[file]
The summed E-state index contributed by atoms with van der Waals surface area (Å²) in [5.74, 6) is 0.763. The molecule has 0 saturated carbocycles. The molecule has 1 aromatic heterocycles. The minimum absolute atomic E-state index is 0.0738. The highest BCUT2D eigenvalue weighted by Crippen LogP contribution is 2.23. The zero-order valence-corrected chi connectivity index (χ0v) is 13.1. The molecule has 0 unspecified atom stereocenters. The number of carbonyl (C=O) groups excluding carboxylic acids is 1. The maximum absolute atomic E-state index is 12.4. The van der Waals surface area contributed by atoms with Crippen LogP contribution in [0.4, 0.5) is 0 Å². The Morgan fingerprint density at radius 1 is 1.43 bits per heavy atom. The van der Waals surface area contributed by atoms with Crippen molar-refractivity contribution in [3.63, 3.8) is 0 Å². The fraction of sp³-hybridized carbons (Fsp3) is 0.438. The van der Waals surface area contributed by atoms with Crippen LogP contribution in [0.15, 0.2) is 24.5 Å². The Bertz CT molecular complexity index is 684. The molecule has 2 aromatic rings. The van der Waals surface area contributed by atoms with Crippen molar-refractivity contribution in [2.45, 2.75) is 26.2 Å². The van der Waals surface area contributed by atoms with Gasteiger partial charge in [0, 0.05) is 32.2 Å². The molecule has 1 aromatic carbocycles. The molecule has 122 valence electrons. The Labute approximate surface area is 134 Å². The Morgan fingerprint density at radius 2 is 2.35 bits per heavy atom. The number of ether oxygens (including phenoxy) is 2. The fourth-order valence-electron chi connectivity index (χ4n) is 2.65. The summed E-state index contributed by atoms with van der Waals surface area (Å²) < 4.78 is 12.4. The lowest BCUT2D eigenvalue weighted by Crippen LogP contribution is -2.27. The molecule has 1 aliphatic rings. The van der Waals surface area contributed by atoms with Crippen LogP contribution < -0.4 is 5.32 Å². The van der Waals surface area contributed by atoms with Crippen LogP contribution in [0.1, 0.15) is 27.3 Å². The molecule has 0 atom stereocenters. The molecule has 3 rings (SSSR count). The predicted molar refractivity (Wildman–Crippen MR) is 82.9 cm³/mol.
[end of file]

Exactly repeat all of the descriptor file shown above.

The summed E-state index contributed by atoms with van der Waals surface area (Å²) in [5.74, 6) is 0.763. The molecule has 0 saturated carbocycles. The molecule has 1 aromatic heterocycles. The minimum absolute atomic E-state index is 0.0738. The highest BCUT2D eigenvalue weighted by Crippen LogP contribution is 2.23. The zero-order valence-corrected chi connectivity index (χ0v) is 13.1. The molecule has 0 unspecified atom stereocenters. The number of carbonyl (C=O) groups excluding carboxylic acids is 1. The maximum absolute atomic E-state index is 12.4. The van der Waals surface area contributed by atoms with Crippen LogP contribution in [0.4, 0.5) is 0 Å². The Morgan fingerprint density at radius 1 is 1.43 bits per heavy atom. The van der Waals surface area contributed by atoms with Crippen molar-refractivity contribution in [3.63, 3.8) is 0 Å². The fraction of sp³-hybridized carbons (Fsp3) is 0.438. The van der Waals surface area contributed by atoms with Crippen LogP contribution in [0.15, 0.2) is 24.5 Å². The Bertz CT molecular complexity index is 684. The molecule has 2 aromatic rings. The van der Waals surface area contributed by atoms with Crippen molar-refractivity contribution in [2.45, 2.75) is 26.2 Å². The van der Waals surface area contributed by atoms with Gasteiger partial charge in [0, 0.05) is 32.2 Å². The molecule has 1 aromatic carbocycles. The molecule has 122 valence electrons. The Labute approximate surface area is 134 Å². The Morgan fingerprint density at radius 2 is 2.35 bits per heavy atom. The number of ether oxygens (including phenoxy) is 2. The fourth-order valence-electron chi connectivity index (χ4n) is 2.65. The summed E-state index contributed by atoms with van der Waals surface area (Å²) < 4.78 is 12.4. The lowest BCUT2D eigenvalue weighted by Crippen LogP contribution is -2.27. The molecule has 1 aliphatic rings. The van der Waals surface area contributed by atoms with Crippen LogP contribution < -0.4 is 5.32 Å². The van der Waals surface area contributed by atoms with Crippen LogP contribution in [0.1, 0.15) is 27.3 Å². The molecule has 0 atom stereocenters. The molecule has 3 rings (SSSR count). The predicted molar refractivity (Wildman–Crippen MR) is 82.9 cm³/mol.